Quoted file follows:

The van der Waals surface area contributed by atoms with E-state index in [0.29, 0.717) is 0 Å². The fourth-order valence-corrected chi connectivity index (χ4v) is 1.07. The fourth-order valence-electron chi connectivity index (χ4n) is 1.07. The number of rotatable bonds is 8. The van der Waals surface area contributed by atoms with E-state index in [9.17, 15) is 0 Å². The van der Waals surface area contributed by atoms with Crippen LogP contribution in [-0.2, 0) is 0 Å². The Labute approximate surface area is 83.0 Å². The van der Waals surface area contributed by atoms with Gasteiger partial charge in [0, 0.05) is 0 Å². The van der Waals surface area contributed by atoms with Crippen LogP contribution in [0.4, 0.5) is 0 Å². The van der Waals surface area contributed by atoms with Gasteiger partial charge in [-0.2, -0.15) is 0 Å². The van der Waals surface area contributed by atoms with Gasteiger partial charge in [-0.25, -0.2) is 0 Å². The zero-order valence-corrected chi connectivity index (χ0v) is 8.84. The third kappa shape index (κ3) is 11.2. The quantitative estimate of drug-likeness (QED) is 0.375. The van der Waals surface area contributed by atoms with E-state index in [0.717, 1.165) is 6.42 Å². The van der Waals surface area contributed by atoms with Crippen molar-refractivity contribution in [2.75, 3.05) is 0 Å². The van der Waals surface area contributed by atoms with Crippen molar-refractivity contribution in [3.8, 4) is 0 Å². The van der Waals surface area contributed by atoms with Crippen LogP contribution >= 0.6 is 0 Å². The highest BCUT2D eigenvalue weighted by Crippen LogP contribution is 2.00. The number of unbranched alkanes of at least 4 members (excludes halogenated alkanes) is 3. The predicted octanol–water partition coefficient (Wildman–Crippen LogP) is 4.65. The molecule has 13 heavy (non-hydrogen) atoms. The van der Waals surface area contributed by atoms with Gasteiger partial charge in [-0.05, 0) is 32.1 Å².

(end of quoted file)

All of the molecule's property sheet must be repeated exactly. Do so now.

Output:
The van der Waals surface area contributed by atoms with E-state index in [0.29, 0.717) is 0 Å². The fourth-order valence-corrected chi connectivity index (χ4v) is 1.07. The fourth-order valence-electron chi connectivity index (χ4n) is 1.07. The number of rotatable bonds is 8. The van der Waals surface area contributed by atoms with E-state index in [9.17, 15) is 0 Å². The van der Waals surface area contributed by atoms with Crippen LogP contribution in [-0.2, 0) is 0 Å². The Labute approximate surface area is 83.0 Å². The van der Waals surface area contributed by atoms with Gasteiger partial charge in [0, 0.05) is 0 Å². The van der Waals surface area contributed by atoms with Crippen LogP contribution in [0.4, 0.5) is 0 Å². The van der Waals surface area contributed by atoms with Gasteiger partial charge in [-0.2, -0.15) is 0 Å². The van der Waals surface area contributed by atoms with Gasteiger partial charge in [-0.25, -0.2) is 0 Å². The zero-order valence-corrected chi connectivity index (χ0v) is 8.84. The third kappa shape index (κ3) is 11.2. The quantitative estimate of drug-likeness (QED) is 0.375. The van der Waals surface area contributed by atoms with E-state index in [0.717, 1.165) is 6.42 Å². The van der Waals surface area contributed by atoms with Crippen molar-refractivity contribution in [2.75, 3.05) is 0 Å². The van der Waals surface area contributed by atoms with Crippen molar-refractivity contribution in [3.8, 4) is 0 Å². The van der Waals surface area contributed by atoms with Crippen LogP contribution >= 0.6 is 0 Å². The highest BCUT2D eigenvalue weighted by Crippen LogP contribution is 2.00. The number of unbranched alkanes of at least 4 members (excludes halogenated alkanes) is 3. The predicted octanol–water partition coefficient (Wildman–Crippen LogP) is 4.65. The molecule has 13 heavy (non-hydrogen) atoms. The van der Waals surface area contributed by atoms with Gasteiger partial charge in [-0.05, 0) is 32.1 Å².